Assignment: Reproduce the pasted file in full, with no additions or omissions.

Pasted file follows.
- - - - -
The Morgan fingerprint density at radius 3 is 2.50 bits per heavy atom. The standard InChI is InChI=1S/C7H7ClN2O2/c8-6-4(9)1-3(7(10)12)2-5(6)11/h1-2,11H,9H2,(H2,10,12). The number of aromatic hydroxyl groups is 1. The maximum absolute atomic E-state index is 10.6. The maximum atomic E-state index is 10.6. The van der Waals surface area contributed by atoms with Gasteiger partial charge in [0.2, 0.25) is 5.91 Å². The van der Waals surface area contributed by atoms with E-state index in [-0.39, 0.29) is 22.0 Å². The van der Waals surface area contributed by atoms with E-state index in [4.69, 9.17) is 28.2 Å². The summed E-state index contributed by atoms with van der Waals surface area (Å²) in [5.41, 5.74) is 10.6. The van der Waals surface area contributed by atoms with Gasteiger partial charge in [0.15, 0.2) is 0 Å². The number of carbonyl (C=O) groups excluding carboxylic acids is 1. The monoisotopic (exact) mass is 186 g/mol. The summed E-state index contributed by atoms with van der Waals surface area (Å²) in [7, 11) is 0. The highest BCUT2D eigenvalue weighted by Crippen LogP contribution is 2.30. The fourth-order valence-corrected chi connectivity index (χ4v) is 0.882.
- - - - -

The Morgan fingerprint density at radius 3 is 2.50 bits per heavy atom. The standard InChI is InChI=1S/C7H7ClN2O2/c8-6-4(9)1-3(7(10)12)2-5(6)11/h1-2,11H,9H2,(H2,10,12). The number of aromatic hydroxyl groups is 1. The maximum absolute atomic E-state index is 10.6. The maximum atomic E-state index is 10.6. The van der Waals surface area contributed by atoms with Gasteiger partial charge in [0.2, 0.25) is 5.91 Å². The van der Waals surface area contributed by atoms with E-state index in [-0.39, 0.29) is 22.0 Å². The van der Waals surface area contributed by atoms with E-state index in [4.69, 9.17) is 28.2 Å². The summed E-state index contributed by atoms with van der Waals surface area (Å²) in [5.41, 5.74) is 10.6. The van der Waals surface area contributed by atoms with Gasteiger partial charge in [0.15, 0.2) is 0 Å². The number of carbonyl (C=O) groups excluding carboxylic acids is 1. The monoisotopic (exact) mass is 186 g/mol. The summed E-state index contributed by atoms with van der Waals surface area (Å²) in [7, 11) is 0. The highest BCUT2D eigenvalue weighted by Crippen LogP contribution is 2.30. The fourth-order valence-corrected chi connectivity index (χ4v) is 0.882.